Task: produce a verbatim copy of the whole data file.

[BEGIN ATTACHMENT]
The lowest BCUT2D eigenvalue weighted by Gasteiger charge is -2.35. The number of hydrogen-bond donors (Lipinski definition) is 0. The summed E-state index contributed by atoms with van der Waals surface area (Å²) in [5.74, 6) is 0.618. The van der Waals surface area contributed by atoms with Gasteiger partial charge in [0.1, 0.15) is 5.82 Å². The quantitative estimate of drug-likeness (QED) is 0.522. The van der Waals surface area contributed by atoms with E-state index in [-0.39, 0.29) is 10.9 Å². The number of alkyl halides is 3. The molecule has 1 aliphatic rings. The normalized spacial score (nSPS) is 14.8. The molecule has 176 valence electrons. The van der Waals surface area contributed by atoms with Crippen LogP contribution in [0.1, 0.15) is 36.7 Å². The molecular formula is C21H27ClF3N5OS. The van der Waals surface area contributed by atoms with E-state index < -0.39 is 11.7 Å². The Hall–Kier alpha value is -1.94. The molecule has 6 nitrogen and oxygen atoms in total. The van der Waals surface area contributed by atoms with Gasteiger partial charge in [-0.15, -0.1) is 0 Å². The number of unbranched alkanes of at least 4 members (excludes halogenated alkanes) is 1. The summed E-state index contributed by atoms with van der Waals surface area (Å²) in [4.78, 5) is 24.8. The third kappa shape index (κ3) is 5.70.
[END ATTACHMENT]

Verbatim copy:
The lowest BCUT2D eigenvalue weighted by Gasteiger charge is -2.35. The number of hydrogen-bond donors (Lipinski definition) is 0. The summed E-state index contributed by atoms with van der Waals surface area (Å²) in [5.74, 6) is 0.618. The van der Waals surface area contributed by atoms with Gasteiger partial charge in [0.1, 0.15) is 5.82 Å². The quantitative estimate of drug-likeness (QED) is 0.522. The van der Waals surface area contributed by atoms with E-state index in [-0.39, 0.29) is 10.9 Å². The number of alkyl halides is 3. The molecule has 1 aliphatic rings. The normalized spacial score (nSPS) is 14.8. The molecule has 176 valence electrons. The van der Waals surface area contributed by atoms with Crippen LogP contribution in [0.1, 0.15) is 36.7 Å². The molecular formula is C21H27ClF3N5OS. The van der Waals surface area contributed by atoms with E-state index < -0.39 is 11.7 Å². The Hall–Kier alpha value is -1.94. The molecule has 6 nitrogen and oxygen atoms in total. The van der Waals surface area contributed by atoms with Gasteiger partial charge in [-0.15, -0.1) is 0 Å². The number of unbranched alkanes of at least 4 members (excludes halogenated alkanes) is 1. The summed E-state index contributed by atoms with van der Waals surface area (Å²) in [4.78, 5) is 24.8. The third kappa shape index (κ3) is 5.70.